Leaves: Evergreen. Long needles 6 to 10 inches in groups of 2 and 3 and are slightly curved. Dark green or yellowish green color.
Bark/Twigs: Younger bark is dark brown, almost black. Older scaly bark develops fissures of oranges and reds. Older bark uniquely smells like vanilla, especially on hot days or after rain.
Flowers/Fruit: Inconspicuous flowers in spring. Male cones are orange and short. Woody female cones are egg-shaped, 3 to 6 inches long, 1½ to 2 inches wide, and reddish brown. Each scale on the cone is armed with a short, sharp spine or prickle on the tip.
Mature size and shape: Large. 60 to 80 feet high x 25 to 30 feet wide. Does grow taller, particularly in its native habitat. Pyramidal shape. Top becomes more rounded and irregular with age.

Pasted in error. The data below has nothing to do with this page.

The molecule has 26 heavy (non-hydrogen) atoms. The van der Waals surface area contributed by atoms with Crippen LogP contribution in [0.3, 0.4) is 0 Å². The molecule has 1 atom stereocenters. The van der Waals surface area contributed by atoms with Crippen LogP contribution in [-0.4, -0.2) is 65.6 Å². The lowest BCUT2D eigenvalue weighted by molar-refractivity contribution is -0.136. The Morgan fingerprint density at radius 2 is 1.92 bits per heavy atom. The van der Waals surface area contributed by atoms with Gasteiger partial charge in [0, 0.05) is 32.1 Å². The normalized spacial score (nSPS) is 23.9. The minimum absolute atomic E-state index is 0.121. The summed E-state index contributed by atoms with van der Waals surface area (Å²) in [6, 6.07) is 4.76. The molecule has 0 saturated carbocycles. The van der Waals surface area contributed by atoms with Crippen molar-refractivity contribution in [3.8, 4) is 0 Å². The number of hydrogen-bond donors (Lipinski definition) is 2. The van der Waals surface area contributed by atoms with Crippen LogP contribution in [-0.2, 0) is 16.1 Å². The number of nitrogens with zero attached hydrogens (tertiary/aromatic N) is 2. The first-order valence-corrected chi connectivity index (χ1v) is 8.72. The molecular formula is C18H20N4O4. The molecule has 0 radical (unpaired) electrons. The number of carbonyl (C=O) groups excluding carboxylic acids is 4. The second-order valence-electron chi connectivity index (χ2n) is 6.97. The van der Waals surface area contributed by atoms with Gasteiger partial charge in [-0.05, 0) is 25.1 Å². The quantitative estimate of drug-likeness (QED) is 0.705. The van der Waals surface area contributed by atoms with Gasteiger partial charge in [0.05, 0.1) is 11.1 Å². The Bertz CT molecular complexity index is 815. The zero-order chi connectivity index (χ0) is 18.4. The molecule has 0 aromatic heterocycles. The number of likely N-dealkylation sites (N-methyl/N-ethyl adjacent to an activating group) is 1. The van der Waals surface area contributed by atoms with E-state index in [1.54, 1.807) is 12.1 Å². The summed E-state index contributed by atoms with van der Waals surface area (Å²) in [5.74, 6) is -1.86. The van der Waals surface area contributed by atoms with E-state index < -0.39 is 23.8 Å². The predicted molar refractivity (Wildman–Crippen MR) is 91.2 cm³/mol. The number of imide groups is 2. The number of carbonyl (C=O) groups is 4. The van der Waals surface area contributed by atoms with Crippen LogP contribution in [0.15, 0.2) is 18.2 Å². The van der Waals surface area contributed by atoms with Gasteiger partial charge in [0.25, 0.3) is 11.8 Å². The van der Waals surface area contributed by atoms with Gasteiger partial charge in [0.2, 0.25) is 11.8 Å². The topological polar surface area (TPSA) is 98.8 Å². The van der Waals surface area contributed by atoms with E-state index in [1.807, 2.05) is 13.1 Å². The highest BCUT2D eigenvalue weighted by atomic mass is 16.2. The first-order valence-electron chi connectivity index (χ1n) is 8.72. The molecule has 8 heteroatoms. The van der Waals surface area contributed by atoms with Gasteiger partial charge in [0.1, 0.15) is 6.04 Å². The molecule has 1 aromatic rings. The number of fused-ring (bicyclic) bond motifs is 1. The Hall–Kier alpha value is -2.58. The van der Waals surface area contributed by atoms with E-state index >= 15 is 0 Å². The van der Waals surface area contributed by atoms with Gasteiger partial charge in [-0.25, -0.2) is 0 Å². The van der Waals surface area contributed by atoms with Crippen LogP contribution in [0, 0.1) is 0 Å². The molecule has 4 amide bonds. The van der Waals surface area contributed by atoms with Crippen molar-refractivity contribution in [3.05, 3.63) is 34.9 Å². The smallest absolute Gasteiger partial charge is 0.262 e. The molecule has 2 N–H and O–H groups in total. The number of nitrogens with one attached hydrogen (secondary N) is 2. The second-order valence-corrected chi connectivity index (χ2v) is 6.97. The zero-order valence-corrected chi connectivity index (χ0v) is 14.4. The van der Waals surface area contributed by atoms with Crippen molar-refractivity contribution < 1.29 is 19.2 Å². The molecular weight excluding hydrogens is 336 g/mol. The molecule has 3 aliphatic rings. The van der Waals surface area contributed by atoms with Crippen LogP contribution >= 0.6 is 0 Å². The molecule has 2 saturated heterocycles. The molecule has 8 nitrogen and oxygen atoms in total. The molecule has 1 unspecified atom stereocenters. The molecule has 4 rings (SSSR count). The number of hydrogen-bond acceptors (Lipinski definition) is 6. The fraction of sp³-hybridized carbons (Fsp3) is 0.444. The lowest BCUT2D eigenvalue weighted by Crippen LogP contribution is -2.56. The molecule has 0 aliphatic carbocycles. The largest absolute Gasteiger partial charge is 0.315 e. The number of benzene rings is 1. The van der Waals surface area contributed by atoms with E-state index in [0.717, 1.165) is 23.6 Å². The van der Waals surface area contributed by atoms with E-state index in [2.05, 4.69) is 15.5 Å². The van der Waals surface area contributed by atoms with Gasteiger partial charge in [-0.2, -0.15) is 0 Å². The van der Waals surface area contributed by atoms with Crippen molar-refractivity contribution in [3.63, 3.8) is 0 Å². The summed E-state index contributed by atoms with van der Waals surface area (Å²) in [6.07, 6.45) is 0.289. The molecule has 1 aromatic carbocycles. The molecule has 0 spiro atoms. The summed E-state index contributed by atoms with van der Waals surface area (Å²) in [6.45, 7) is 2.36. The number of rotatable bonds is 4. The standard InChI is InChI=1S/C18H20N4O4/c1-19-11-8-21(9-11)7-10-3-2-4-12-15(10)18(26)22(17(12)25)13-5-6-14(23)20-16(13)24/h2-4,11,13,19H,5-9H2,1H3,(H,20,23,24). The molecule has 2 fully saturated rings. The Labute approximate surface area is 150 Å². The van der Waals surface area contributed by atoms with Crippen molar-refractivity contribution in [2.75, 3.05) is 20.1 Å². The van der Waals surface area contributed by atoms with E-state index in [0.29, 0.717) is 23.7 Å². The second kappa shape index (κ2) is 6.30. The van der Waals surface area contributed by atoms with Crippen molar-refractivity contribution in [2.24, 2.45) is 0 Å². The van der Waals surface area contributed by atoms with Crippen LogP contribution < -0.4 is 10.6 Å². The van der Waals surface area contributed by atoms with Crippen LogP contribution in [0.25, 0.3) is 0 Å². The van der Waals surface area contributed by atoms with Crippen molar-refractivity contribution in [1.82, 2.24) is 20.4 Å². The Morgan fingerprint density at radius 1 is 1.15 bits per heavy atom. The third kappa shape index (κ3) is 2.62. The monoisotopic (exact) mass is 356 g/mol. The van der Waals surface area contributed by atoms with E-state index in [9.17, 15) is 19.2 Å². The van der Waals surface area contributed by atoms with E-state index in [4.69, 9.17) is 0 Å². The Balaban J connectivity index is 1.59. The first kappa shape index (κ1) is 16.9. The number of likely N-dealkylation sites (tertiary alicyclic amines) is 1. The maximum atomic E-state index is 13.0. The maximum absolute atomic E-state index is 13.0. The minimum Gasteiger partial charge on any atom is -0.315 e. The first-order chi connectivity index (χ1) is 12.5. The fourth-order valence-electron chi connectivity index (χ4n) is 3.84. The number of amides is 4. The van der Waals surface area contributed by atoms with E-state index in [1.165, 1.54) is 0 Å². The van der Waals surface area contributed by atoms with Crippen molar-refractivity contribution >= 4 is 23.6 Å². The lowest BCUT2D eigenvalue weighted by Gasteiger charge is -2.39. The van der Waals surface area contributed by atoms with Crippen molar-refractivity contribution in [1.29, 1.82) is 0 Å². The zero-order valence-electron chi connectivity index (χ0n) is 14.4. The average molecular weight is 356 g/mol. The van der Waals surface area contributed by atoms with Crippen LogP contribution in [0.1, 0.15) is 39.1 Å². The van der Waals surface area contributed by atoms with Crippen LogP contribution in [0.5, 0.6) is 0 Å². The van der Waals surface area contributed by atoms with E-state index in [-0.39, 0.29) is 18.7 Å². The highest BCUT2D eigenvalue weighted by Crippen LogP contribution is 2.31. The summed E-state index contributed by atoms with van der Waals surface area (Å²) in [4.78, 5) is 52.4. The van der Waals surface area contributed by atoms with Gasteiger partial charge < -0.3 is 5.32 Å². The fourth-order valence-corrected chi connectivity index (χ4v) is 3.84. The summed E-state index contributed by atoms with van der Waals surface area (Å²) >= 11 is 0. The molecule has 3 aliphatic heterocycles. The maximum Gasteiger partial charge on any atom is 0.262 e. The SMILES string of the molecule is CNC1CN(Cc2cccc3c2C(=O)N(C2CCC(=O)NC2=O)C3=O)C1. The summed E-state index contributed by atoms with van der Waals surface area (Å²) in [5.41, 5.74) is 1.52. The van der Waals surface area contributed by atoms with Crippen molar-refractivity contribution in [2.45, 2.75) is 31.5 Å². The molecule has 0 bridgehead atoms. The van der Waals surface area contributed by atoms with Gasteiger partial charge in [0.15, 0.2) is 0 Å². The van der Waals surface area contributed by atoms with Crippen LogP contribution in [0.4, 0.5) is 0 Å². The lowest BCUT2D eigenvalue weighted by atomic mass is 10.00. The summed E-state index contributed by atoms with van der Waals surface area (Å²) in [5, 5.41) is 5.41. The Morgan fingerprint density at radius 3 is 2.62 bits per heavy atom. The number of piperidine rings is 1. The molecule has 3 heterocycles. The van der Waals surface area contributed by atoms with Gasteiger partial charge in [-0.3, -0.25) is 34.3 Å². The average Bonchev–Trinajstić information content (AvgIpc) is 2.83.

General information/special features: Native to mountainous areas in southern two-thirds of Utah. It is also one of America's most abundant tree species and was used extensively by the Native Americans. Lewis and Clark used it to make canoes after they crossed the Rocky Mountains. Plant in full sun. Does not perform well in shade. Grows in most types of soil. Moist, well-drained soil is best. Resists fire. Drought resistant.
Landscape use and maintenance: Good evergreen shade tree. Can be used as a group planting or single tree in large areas. May be too large for some residential landscapes. Makes a fair screen or windbreak. Excellent tree for timber. Average growing rate. Low maintenance.
USDA Hardiness Zone: 3 to 7
Family/Origin: Pinaceae – Pine. Native to mountainous areas in southern ⅔ of Utah and throughout the West.
Campus Use: Somewhat common. Can be found north east of the Erying Chemistry Building (Bld 85) or east of the Hunstman Sports Center (Bld 90).